There are outdated ideas about what work is appropriate for female employees and how that work should be recompensed. Avoid putting women at an unfair disadvantage to ensure gender discrimination doesn’t become an issue.

What can employers do to improve gender diversity?

There are a number of things employers can do to improve gender diversity. These vary from improving certain employee benefits, better handling of job applications and better management of employees.

Here are some tips for employers to improve gender diversity in male dominated industries:

Widen your talent pool

First and foremost, this starts with your HR department. The key to success in any business is getting the right people in the right role, so your recruitment process must be spot on.

Improve the imagery you use on your marketing

Image is a vital component in positioning your job advertisement. Make sure that you regularly audit both your digital and print marketing collateral to ensure that the visual representation of your brand is as diverse as you’d like your workforce to be.

Consider semantics

Language is important in any job listing. As an employer, if you are looking to improve talent acquisition and be more gender inclusive, despite operating in a traditionally male dominated industry, you must word things correctly. Even though you might be trying to showcase a less corporate work environment, describing an atmosphere with “great banter” or advertising for the next “rock star” has connotations with one gender over the other.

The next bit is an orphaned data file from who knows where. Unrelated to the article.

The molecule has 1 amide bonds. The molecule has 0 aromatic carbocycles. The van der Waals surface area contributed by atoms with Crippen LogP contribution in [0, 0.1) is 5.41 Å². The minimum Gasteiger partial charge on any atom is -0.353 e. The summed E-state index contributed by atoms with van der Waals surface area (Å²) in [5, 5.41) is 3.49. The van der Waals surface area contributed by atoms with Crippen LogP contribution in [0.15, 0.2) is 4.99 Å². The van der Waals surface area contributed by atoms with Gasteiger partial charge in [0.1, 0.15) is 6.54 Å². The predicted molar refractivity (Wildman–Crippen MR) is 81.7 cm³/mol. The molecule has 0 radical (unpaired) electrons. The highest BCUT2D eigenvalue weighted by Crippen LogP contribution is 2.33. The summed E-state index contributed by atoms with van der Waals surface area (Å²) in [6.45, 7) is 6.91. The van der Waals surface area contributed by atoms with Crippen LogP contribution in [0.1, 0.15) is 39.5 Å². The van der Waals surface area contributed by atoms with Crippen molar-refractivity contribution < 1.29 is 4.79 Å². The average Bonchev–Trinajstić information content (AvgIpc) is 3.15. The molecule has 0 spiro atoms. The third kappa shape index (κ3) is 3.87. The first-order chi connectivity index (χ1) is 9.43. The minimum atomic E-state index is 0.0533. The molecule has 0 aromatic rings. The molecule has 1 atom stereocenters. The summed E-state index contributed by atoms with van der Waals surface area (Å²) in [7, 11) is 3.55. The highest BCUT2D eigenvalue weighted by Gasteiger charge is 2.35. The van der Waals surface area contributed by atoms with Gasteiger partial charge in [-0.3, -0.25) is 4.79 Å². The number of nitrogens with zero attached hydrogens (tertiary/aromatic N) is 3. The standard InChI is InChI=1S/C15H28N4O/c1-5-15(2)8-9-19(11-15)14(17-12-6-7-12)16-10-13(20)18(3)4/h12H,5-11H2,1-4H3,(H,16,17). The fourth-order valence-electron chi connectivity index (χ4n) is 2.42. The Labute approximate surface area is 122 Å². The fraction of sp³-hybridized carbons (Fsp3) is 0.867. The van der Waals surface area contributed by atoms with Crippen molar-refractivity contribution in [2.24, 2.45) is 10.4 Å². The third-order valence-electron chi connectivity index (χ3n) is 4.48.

Advertise in the right places.

LinkedIn and Indeed are universal platforms, but if you’re really looking to reach more women then consider the possibility of more diversity-focused platforms to push out your job adverts. Facebook groups and newsletters designed for women in various career fields are a great way to get the word out. You can also encourage current, retained female employees to post reviews on sites like Glassdoor.

Show your zero-tolerance approach to sexual harassment

It is an unfortunate fact, reports of sexual harassment are more prevalent in male-dominated industries. In a 2017 survey, 28% of women working in male-dominated industries stated they had personally experienced sexual harassment, compared to 20% of women in female-dominated industries. If you’ve experienced reports of sexual harassment in your workplace, be open about that and explain how it was dealt with. This will show honesty and integrity.

 

male dominated industries

 

How can Croner help your organisation become more gender diverse?

First and foremost, Croner can help with our free Equality and Diversity policy download. This is something you can put in place to instantly open your business up to a wider range of talent that would previously have been overlooked.

If you’re looking for more information on how Croner can help, please get in touch with a member of the team on 01455 858 132.

About the Author

Headshot of Deborah Mantkelow

Deborah Manktelow is a CIPD Qualified HR professional with over 7 years’ experience in generalist HR management working within the Construction Industry.

Working for a National provider of Insulation provided Deborah with the opportunity to strategically support Operations across the UK, supporting HR functions and the wider business.

Deborah is Croner’s Advice Manager, taking responsibility for overseeing the provision of advice to all Croner clients, bringing together our Corporate, Simplify and Association service provisions.